Wikis, Google docs and other online collaborative writing tools can be used for writing papers, assignments and data collection that can be revised at any time. Groups of individuals can change what appears on the page, although there may be a requirement to register and this may involve the reading of a Captcha – image with a series of muddled letters or numbers. ReCaptcha’s are meant to be more accessible but are still hard to use.
These online tools use text editors, which are generally similar to word processors, and allow the user to make or edit a web page without having any knowledge of how to develop web content.
- The choice of collaborative service is important. The rich text editor used to add content to make the web pages may not be accessible. This means that not all the menu items can be reached using a keyboard or screen reader. To ensure that this is not a problem, use the Tab key to navigate through the menus. Geoff Day at Imperial College London (2018) discusses some differences between Microsoft 365 Word online and Google Docs
- Be careful with the layout of your online document. Each section should be structured and headed correctly, that is headers should be in a consistent order, and images should be placed inside the containing section. Furthermore, investigate the positioning of section edit links. These are links that users select to begin editing the page, and for screen reader users the best position is immediately to the right of the section heading, otherwise they may have difficulties accessing or editing the page.
- Describe links so that they can still be understood out of context. A big feature in wikis is linking to other wiki pages on a similar or related topic. When writing a link, avoid phrases such as “click here”, as this provides no description as to where the link is going. Try to describe the target of the link as the link itself e.g. The Web Content Accessibility Guidelines 2.1 contains links to definitions of terms used in guidelines and Success Criteria.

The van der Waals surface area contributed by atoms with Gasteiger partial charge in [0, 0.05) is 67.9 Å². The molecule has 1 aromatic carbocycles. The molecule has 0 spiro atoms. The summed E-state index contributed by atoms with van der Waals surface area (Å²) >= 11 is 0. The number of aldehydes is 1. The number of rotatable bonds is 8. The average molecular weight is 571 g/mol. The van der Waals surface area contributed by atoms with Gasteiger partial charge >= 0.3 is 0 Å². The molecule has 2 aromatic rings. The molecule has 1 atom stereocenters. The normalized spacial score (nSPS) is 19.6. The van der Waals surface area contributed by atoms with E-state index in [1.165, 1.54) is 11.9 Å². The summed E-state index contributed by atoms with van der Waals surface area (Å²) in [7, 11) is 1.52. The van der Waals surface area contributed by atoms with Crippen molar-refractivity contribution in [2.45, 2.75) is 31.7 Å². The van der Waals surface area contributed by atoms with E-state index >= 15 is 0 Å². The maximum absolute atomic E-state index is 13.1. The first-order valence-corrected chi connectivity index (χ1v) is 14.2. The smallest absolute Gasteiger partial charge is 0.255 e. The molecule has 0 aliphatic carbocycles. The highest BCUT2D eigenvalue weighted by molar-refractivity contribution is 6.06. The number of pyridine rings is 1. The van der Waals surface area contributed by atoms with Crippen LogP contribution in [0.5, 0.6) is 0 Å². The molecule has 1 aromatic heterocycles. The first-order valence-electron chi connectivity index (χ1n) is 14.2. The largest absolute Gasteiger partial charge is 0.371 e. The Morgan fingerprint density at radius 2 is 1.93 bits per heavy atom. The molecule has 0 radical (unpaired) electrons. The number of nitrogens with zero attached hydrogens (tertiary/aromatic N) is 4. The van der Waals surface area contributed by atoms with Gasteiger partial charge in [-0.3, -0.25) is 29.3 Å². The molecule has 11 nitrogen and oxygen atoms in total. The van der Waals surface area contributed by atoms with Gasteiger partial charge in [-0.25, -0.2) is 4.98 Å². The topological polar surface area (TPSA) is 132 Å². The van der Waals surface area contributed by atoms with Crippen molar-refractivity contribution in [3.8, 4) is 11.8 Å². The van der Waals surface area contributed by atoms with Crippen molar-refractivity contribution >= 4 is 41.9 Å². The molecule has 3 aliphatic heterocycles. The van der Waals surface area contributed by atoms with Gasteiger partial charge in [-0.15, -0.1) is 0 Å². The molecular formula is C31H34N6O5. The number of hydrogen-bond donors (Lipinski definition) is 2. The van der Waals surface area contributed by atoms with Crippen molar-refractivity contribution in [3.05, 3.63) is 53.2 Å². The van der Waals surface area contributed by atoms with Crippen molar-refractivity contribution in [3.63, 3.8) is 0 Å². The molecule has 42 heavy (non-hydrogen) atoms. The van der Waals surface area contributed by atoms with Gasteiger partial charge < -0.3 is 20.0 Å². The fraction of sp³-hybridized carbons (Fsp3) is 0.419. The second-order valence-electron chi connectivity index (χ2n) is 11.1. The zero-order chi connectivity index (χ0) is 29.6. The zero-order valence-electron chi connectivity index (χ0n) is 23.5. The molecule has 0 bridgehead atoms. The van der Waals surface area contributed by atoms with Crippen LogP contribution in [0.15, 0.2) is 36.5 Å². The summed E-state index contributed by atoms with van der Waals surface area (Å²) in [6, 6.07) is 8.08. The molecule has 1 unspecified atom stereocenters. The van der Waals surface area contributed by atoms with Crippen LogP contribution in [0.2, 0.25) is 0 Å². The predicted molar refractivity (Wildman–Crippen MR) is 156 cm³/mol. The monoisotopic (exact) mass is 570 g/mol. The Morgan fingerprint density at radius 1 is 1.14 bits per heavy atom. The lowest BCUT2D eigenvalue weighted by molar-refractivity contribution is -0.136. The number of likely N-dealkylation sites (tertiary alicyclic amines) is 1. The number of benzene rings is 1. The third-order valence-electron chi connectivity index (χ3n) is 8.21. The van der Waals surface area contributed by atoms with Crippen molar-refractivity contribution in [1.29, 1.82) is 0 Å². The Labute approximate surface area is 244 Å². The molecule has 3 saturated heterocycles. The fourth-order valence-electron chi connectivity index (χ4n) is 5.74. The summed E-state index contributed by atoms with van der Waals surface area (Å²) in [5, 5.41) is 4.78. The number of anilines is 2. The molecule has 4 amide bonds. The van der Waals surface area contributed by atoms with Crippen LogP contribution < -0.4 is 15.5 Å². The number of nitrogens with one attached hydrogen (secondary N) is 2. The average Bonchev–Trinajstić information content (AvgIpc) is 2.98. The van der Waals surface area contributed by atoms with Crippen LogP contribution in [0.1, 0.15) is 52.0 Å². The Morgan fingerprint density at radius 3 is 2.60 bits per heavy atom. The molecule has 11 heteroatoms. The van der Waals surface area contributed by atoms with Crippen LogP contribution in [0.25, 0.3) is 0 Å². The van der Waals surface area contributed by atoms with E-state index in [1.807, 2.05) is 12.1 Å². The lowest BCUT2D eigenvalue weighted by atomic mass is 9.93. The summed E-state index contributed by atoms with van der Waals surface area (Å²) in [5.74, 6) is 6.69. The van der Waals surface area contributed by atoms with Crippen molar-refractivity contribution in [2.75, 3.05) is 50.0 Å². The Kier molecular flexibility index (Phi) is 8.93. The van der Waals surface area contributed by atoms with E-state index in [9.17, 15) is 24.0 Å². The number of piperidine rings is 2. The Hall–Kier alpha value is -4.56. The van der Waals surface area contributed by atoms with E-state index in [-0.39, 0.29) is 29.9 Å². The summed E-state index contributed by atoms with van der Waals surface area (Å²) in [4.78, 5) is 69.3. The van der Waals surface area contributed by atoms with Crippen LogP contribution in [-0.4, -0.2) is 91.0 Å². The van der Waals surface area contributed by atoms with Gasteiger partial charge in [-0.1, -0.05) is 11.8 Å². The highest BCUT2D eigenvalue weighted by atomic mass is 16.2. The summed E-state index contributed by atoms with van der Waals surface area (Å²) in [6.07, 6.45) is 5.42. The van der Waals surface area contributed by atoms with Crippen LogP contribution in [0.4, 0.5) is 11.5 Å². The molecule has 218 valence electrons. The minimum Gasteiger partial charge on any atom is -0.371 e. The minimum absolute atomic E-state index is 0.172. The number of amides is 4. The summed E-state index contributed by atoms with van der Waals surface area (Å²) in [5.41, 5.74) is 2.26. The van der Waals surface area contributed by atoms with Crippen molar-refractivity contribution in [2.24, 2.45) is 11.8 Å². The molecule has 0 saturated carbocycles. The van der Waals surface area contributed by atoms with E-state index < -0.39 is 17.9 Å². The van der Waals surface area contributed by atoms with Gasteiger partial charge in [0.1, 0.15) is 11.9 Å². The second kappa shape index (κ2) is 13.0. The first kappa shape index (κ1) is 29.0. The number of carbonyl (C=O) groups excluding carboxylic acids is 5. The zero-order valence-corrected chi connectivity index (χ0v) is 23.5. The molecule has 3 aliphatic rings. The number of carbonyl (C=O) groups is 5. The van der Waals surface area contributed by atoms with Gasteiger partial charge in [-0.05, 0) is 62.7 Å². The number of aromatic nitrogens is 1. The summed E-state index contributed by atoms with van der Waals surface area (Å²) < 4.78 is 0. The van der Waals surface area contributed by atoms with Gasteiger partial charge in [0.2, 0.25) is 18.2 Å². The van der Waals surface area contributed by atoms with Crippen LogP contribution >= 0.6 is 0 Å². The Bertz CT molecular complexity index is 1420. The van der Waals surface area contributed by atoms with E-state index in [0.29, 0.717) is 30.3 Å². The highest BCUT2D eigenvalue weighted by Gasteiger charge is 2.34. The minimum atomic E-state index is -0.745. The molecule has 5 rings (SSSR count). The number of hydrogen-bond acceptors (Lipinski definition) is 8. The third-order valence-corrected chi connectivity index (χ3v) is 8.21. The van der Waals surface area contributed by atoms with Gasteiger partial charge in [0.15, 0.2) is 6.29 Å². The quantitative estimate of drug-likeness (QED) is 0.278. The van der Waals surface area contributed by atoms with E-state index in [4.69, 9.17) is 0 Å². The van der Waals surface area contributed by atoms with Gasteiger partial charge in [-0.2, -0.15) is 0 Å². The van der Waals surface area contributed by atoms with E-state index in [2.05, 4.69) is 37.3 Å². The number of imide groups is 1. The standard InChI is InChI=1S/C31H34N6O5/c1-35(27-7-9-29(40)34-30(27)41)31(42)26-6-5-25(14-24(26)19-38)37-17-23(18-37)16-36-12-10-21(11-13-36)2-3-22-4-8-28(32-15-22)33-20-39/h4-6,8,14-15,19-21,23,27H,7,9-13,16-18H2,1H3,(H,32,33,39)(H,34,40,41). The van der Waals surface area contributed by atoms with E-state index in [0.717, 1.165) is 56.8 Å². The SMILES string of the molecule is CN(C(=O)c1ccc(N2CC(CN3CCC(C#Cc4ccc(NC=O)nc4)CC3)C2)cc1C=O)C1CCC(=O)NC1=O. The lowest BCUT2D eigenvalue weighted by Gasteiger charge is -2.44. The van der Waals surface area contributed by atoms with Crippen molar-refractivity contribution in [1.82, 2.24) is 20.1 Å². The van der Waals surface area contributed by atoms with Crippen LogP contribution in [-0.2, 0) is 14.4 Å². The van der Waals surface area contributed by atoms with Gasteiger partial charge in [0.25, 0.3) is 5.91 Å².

- Restrict the use of colour. Not all users will see colour in the same way. For this reason, never use colour by itself to convey information. Select combinations of colour for text and background so that the text is easy and comfortable to read for all users with good contrast levels.
- Ensure that it is possible to add alternative text to graphics when they are added to a page. If the graphics have words embedded in the picture, explain these in the content as it is unlikely that you will be able to add a long description elsewhere when using a rich text editor.
- Multimedia elements will require alternative formats. For example: audio presentations, text descriptions for graphical representations, captions for video and flash animations etc. As with alternative text for graphics, these may have to be part of the wiki content.
- Discussion about the accessibility of Wikipedia
- Making Google document accessible
- Vanderbilt University (USA) on use of wikis for learning and teaching.
- Mediawiki discusses how their wikis can be improved for screen reader users.
- Tiddlywiki is a very simple site for gathering information and tagging it for searching. It can be added to at any time, as well as being shared with others.
- Slidewiki Project for accessible and collaborative slide presentations.